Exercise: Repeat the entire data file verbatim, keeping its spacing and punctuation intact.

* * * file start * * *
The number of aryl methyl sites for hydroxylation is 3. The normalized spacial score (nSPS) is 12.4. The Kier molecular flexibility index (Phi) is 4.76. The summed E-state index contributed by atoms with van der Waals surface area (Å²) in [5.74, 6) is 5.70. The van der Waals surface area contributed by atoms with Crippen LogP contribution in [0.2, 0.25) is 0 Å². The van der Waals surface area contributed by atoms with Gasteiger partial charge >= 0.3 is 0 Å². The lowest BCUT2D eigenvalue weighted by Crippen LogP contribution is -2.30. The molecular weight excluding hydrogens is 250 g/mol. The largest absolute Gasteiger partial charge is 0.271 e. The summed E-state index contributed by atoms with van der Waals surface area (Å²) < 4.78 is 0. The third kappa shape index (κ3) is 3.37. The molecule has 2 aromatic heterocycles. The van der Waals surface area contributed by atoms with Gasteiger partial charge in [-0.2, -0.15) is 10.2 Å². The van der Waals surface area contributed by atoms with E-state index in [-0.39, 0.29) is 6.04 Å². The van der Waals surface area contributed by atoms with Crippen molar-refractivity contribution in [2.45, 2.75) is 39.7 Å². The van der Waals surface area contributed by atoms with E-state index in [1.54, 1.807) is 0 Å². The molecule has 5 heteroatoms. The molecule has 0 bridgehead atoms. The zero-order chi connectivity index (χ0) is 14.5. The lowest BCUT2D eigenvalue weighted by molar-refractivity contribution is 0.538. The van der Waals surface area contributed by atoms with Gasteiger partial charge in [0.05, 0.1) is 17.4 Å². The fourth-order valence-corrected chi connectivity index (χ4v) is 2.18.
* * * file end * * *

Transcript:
The number of aryl methyl sites for hydroxylation is 3. The normalized spacial score (nSPS) is 12.4. The Kier molecular flexibility index (Phi) is 4.76. The summed E-state index contributed by atoms with van der Waals surface area (Å²) in [5.74, 6) is 5.70. The van der Waals surface area contributed by atoms with Crippen LogP contribution in [0.2, 0.25) is 0 Å². The van der Waals surface area contributed by atoms with Gasteiger partial charge >= 0.3 is 0 Å². The lowest BCUT2D eigenvalue weighted by Crippen LogP contribution is -2.30. The molecular weight excluding hydrogens is 250 g/mol. The largest absolute Gasteiger partial charge is 0.271 e. The summed E-state index contributed by atoms with van der Waals surface area (Å²) < 4.78 is 0. The third kappa shape index (κ3) is 3.37. The molecule has 2 aromatic heterocycles. The van der Waals surface area contributed by atoms with Gasteiger partial charge in [-0.2, -0.15) is 10.2 Å². The van der Waals surface area contributed by atoms with E-state index in [-0.39, 0.29) is 6.04 Å². The van der Waals surface area contributed by atoms with Crippen molar-refractivity contribution in [2.45, 2.75) is 39.7 Å². The van der Waals surface area contributed by atoms with E-state index in [1.54, 1.807) is 0 Å². The molecule has 5 heteroatoms. The molecule has 0 bridgehead atoms. The zero-order chi connectivity index (χ0) is 14.5. The lowest BCUT2D eigenvalue weighted by molar-refractivity contribution is 0.538. The van der Waals surface area contributed by atoms with Gasteiger partial charge in [0.05, 0.1) is 17.4 Å². The fourth-order valence-corrected chi connectivity index (χ4v) is 2.18.